Richardson's Collared Lemming


Richardson's Collared Lemming
Richardson's Collared Lemming
Conservation status
Scientific classification
Kingdom: Animalia
Phylum: Chordata
Class: Mammalia
Order: Rodentia
Family: Cricetidae
Genus: Dicrostonyx
Species: D. richardsoni
Binomial name
Dicrostonyx richardsoni
(Merriam, 1900)

The Richardson's Collared Lemming, Dicrostonyx richardsoni is a small North American lemming. At one time, they were considered to be a subspecies of the Arctic Lemming, Dicrostonyx torquatus. Some sources believe that they are a subspecies of the Northern Collared Lemming, Dicrostonyx groenlandicus.

They have short chunky bodies covered with grizzled brown fur which varies from red-brown to grey-brown with a thin dark stripe along their back and a reddish grey belly. They have small ears, short legs and a very short tail. They have a reddish collar across their chest. In winter, they are covered with white fur and they develop enlarged digging claws on their front feet. They are 13 cm long with a 1 cm tail and weigh about 60 g.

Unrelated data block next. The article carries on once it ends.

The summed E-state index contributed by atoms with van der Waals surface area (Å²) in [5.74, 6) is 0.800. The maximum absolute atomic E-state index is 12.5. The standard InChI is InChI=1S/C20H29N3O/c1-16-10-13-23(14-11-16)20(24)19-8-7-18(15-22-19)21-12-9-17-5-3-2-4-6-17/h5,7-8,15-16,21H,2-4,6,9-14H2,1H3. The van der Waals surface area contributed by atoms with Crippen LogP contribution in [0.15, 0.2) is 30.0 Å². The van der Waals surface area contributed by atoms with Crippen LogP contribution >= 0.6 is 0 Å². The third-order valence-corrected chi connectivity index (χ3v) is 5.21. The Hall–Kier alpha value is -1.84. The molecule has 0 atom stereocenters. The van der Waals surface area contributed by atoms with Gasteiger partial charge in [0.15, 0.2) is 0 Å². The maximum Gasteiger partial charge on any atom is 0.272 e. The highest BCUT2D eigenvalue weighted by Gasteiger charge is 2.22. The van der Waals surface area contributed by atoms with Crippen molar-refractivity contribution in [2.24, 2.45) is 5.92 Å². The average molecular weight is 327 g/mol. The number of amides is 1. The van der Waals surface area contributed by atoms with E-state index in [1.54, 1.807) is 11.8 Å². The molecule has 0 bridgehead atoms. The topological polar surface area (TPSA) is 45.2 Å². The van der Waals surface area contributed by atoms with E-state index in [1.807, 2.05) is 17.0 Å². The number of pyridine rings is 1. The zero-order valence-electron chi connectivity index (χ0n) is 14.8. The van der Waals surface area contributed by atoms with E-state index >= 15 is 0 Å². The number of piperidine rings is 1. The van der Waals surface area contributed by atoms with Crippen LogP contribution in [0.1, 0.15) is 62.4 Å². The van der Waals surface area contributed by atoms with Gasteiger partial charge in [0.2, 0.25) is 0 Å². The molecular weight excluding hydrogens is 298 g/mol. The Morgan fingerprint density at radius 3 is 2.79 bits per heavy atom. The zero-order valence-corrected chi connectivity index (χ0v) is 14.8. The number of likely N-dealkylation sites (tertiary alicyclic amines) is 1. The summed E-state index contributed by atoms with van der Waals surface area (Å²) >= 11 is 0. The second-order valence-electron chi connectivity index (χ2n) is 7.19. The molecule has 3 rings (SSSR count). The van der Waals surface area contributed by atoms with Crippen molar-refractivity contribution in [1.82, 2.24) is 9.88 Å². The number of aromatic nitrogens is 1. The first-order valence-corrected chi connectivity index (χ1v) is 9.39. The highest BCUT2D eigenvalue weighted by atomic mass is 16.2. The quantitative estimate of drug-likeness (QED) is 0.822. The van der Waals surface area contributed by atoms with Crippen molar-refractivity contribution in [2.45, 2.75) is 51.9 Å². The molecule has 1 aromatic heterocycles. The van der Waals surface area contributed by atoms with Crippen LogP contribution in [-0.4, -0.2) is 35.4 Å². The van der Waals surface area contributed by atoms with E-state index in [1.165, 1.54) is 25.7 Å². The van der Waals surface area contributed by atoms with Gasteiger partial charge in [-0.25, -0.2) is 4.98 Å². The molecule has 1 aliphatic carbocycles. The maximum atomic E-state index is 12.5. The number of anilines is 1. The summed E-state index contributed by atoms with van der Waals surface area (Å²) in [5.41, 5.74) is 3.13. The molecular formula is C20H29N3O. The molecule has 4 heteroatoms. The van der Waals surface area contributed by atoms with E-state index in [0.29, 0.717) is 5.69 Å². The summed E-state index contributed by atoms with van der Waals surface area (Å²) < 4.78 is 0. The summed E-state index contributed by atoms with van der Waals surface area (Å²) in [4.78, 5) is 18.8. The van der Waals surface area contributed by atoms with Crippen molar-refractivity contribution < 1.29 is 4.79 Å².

These animals are found in the tundra west of Hudson Bay in north central Canada. They feed on grasses, sedges and other green vegetation in summer and twigs of willow, aspen and birches in winter. Predators include Snowy Owls, mustelids and Arctic Foxes.

Female lemmings have 2 or 3 litters of 4 to 8 young in a year. The young are born in a nest in an underground burrow or concealed in vegetation.

They are active year round, day and night. They make runways through the surface vegetation and also dig underground burrows above the permafrost. They burrow under the snow in winter. Lemming populations go through a 3 or 4 year cycle of boom and bust. When their population peaks, lemmings disperse from overcrowded areas.

This animal was named after Sir John Richardson, a Scottish naturalist who explored the Canadian Arctic.

References

  1. ^ Linzey, A.V. & NatureServe (Hammerson, G.) (2008). Dicrostonyx richardsoni. In: IUCN 2008. IUCN Red List of Threatened Species. Downloaded on 24 May 2009. Database entry includes a brief justification of why this species is of least concern.

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